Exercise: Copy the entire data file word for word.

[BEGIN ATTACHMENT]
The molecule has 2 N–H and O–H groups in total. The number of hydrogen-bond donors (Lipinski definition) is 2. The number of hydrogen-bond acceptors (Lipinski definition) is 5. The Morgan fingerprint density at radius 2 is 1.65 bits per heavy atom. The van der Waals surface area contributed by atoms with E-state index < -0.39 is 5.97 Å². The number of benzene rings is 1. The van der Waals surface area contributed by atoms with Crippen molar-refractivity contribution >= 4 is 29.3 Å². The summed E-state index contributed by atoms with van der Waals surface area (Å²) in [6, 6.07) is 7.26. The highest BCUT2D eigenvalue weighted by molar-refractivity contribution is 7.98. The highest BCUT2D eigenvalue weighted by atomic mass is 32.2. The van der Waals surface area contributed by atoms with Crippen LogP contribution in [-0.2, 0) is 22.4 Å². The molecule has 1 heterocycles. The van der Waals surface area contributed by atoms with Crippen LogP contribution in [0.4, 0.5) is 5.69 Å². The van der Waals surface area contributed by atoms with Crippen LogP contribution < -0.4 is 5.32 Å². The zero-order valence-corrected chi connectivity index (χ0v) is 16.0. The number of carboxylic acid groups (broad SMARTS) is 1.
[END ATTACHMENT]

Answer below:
The molecule has 2 N–H and O–H groups in total. The number of hydrogen-bond donors (Lipinski definition) is 2. The number of hydrogen-bond acceptors (Lipinski definition) is 5. The Morgan fingerprint density at radius 2 is 1.65 bits per heavy atom. The van der Waals surface area contributed by atoms with E-state index < -0.39 is 5.97 Å². The number of benzene rings is 1. The van der Waals surface area contributed by atoms with Crippen molar-refractivity contribution >= 4 is 29.3 Å². The summed E-state index contributed by atoms with van der Waals surface area (Å²) in [6, 6.07) is 7.26. The highest BCUT2D eigenvalue weighted by molar-refractivity contribution is 7.98. The highest BCUT2D eigenvalue weighted by atomic mass is 32.2. The van der Waals surface area contributed by atoms with Crippen LogP contribution in [-0.2, 0) is 22.4 Å². The molecule has 1 heterocycles. The van der Waals surface area contributed by atoms with Crippen LogP contribution in [0.4, 0.5) is 5.69 Å². The van der Waals surface area contributed by atoms with Crippen LogP contribution < -0.4 is 5.32 Å². The zero-order valence-corrected chi connectivity index (χ0v) is 16.0. The number of carboxylic acid groups (broad SMARTS) is 1.